10.
Radiat Res ; 194(2): 180-187, 2020 08 01.
Artigo em Inglês | MEDLINE | ID: mdl-32845989

RESUMO

The findings from previously published studies have suggested that radiation exposure is associated with increased mortality and incidence of gastric cancer. However, few cohort studies have incorporated risk factors such as Helicobacter pylori (H. pylori) infection or chronic atrophic gastritis (CAG). The current study is aimed at evaluating the modifying effect of CAG on radiation risk of noncardia gastric cancer by histological type, by reanalyzing data from a nested case-control study conducted within the longitudinal clinical cohort of atomic bomb survivors. The analysis was restricted to 297 intestinal- or diffuse-type noncardia cases and 873 controls rematched to the cases on gender, age, city, and time and type of serum storage, and countermatched on radiation dose. Multivariable-adjusted relative risks [95% confidence interval (CI)] of noncardia gastric cancer were 3.9 (2.1-7.2) for H. pylori IgG seropositivity with cytotoxin-associated gene A (CagA) IgG low titer, 2.6 (1.9-3.6) for CAG, 1.9 (1.3-2.8) for current smoking, and 1.4 (1.1-1.9) for 1 Gy irradiation. Among subjects without CAG, the relative risk (95% CI) of noncardia gastric cancer at 1 Gy was 2.3 (1.4-3.7), whereas relative risk (95% CI) at 1 Gy was 1.1 (0.8-1.5) among subjects with CAG (for the overall interaction, P = 0.012). By histological type, the risk at 1 Gy was high for diffuse type without CAG, with adjusted relative risk (95% CI) of 3.8 (2.0-7.6), but was not high for diffuse type with CAG or for intestinal-type irrespective of CAG status. The results indicate that radiation exposure is associated with increased risk of diffuse-type noncardia gastric cancer without CAG, and this association exists despite adjustment for H. pylori infection and smoking habit.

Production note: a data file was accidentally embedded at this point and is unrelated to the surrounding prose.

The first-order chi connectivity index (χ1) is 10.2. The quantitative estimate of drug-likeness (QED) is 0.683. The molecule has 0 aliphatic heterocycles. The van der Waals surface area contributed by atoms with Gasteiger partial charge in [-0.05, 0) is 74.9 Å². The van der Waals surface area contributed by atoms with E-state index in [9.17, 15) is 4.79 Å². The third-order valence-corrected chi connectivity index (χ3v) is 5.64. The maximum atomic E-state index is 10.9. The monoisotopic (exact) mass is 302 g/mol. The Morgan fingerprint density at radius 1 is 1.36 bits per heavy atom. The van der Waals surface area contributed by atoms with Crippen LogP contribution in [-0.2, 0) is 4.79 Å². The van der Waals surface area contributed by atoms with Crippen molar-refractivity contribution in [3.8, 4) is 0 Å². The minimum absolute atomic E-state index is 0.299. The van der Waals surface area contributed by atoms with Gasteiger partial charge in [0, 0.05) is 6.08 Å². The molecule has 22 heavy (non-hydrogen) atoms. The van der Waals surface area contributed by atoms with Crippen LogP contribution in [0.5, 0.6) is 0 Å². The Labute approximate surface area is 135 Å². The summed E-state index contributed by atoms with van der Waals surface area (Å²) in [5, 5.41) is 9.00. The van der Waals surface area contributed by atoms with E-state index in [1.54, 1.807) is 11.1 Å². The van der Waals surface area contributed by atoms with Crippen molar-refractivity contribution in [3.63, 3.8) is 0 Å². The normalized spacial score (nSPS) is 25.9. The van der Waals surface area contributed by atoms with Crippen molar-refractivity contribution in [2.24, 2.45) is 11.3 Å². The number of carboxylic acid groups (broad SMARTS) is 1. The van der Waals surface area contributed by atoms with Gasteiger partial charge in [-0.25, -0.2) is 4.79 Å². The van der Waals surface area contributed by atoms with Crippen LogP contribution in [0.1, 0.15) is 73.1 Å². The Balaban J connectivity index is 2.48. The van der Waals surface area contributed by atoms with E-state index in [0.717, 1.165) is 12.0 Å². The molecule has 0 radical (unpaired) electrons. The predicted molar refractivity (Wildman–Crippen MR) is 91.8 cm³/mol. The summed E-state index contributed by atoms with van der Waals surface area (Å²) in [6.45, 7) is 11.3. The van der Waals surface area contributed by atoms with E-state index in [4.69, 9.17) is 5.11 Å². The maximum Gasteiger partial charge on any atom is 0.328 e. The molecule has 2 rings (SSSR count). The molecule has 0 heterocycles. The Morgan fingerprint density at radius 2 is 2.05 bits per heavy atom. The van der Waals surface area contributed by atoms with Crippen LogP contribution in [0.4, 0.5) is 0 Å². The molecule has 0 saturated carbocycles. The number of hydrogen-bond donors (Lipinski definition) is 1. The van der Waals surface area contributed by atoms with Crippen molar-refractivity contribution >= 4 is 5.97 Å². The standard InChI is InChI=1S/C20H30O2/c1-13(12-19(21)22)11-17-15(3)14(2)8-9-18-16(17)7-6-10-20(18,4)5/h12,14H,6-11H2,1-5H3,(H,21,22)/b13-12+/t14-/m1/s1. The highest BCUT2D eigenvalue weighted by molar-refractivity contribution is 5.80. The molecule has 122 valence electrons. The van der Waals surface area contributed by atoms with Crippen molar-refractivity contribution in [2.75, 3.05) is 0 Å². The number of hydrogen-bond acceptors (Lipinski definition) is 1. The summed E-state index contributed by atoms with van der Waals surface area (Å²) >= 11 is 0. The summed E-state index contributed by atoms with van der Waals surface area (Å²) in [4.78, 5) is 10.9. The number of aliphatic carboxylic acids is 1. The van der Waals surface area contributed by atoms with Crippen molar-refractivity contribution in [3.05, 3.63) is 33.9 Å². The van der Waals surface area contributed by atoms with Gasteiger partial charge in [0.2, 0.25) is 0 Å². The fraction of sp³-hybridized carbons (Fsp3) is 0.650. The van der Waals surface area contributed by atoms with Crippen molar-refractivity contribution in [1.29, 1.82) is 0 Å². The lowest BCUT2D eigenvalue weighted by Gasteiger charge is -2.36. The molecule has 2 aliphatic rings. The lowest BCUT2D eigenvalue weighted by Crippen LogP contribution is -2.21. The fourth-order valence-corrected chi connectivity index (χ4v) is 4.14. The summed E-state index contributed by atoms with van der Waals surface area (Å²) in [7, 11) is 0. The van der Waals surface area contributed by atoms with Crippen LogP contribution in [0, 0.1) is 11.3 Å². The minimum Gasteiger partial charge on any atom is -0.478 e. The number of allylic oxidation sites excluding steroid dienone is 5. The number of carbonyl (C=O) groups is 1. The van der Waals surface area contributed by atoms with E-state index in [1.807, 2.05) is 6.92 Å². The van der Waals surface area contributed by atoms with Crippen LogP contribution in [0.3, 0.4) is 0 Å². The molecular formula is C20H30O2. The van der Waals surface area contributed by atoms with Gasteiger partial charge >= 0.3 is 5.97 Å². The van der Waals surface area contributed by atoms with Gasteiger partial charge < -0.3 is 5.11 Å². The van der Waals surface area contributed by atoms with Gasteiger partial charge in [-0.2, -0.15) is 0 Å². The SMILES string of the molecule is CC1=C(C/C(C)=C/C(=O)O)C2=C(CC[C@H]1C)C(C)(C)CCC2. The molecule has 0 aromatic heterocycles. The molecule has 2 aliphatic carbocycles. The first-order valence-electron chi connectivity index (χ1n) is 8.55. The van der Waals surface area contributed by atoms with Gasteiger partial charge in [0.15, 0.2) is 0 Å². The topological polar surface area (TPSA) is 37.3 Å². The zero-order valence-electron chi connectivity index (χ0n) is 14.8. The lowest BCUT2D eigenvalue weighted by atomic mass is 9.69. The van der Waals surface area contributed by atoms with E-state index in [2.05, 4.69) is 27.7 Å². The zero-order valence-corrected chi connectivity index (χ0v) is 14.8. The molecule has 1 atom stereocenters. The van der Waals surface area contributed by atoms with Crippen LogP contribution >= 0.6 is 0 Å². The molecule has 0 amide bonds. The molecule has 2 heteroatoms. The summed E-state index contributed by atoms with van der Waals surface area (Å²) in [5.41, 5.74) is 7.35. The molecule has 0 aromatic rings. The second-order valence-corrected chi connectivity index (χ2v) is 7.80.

11.
Int J Cancer ; 2020 Aug 05.
Artigo em Inglês | MEDLINE | ID: mdl-32761607

RESUMO

Smoking has been consistently associated with the risk of colorectal cancer (CRC) in Western populations; however, evidence is limited and inconsistent in Asian people. To assess the association of smoking status, smoking intensity and smoking cessation with colorectal risk in the Japanese population, we performed a pooled analysis of 10 population-based cohort studies. Study-specific hazard ratios (HRs) and 95% confidence intervals (CIs) were estimated using Cox's proportional hazards model and then pooled using a random-effects model. Among 363 409 participants followed up for 2 666 004 person-years, 9232 incident CRCs were identified. In men, compared with never smokers, ever smokers showed higher risk of CRC. The HRs (95% CI) were 1.19 (1.10-1.29) for CRC, 1.19 (1.09-1.30) for colon cancer, 1.28 (1.13-1.46) for distal colon cancer and 1.21 (1.07-1.36) for rectal cancer. Smoking was associated with risk of CRC in a dose-response manner. In women, compared with never smokers, ever smokers showed increased risk of distal colon cancer (1.47 [1.19-1.82]). There was no evidence of a significant gender difference in the association of smoking and CRC risk. Our results confirm that smoking is associated with an increased risk of CRC, both overall and subsites, in Japanese men and distal colon cancer in Japanese women.

12.
Int J Cancer ; 147(5): 1306-1314, 2020 Sep 01.
Artigo em Inglês | MEDLINE | ID: mdl-32012248

RESUMO